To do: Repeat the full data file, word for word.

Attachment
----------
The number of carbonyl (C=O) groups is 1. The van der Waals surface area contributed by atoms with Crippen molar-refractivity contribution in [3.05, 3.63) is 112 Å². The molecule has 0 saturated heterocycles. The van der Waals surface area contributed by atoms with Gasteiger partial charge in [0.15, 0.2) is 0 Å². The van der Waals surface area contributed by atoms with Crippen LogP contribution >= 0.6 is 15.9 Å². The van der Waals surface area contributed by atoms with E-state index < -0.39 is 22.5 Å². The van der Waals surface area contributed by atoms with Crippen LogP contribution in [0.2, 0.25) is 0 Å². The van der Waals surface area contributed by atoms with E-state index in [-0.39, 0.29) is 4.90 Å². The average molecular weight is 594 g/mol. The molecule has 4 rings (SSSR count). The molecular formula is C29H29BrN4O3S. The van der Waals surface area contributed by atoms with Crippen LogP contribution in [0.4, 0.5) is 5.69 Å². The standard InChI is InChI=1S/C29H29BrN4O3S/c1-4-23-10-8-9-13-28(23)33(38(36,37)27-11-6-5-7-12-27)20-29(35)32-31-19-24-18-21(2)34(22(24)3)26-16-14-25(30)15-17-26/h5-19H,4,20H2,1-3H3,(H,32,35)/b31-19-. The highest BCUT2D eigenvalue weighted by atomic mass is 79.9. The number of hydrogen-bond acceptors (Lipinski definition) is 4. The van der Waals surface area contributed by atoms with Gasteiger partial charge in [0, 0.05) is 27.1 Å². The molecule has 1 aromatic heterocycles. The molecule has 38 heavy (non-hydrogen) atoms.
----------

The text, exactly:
The number of carbonyl (C=O) groups is 1. The van der Waals surface area contributed by atoms with Crippen molar-refractivity contribution in [3.05, 3.63) is 112 Å². The molecule has 0 saturated heterocycles. The van der Waals surface area contributed by atoms with Gasteiger partial charge in [0.15, 0.2) is 0 Å². The van der Waals surface area contributed by atoms with Crippen LogP contribution >= 0.6 is 15.9 Å². The van der Waals surface area contributed by atoms with E-state index < -0.39 is 22.5 Å². The van der Waals surface area contributed by atoms with Crippen LogP contribution in [0.2, 0.25) is 0 Å². The van der Waals surface area contributed by atoms with E-state index in [-0.39, 0.29) is 4.90 Å². The average molecular weight is 594 g/mol. The molecule has 4 rings (SSSR count). The molecular formula is C29H29BrN4O3S. The van der Waals surface area contributed by atoms with Crippen LogP contribution in [0.4, 0.5) is 5.69 Å². The standard InChI is InChI=1S/C29H29BrN4O3S/c1-4-23-10-8-9-13-28(23)33(38(36,37)27-11-6-5-7-12-27)20-29(35)32-31-19-24-18-21(2)34(22(24)3)26-16-14-25(30)15-17-26/h5-19H,4,20H2,1-3H3,(H,32,35)/b31-19-. The highest BCUT2D eigenvalue weighted by atomic mass is 79.9. The number of hydrogen-bond acceptors (Lipinski definition) is 4. The van der Waals surface area contributed by atoms with Gasteiger partial charge in [0, 0.05) is 27.1 Å². The molecule has 1 aromatic heterocycles. The molecule has 38 heavy (non-hydrogen) atoms.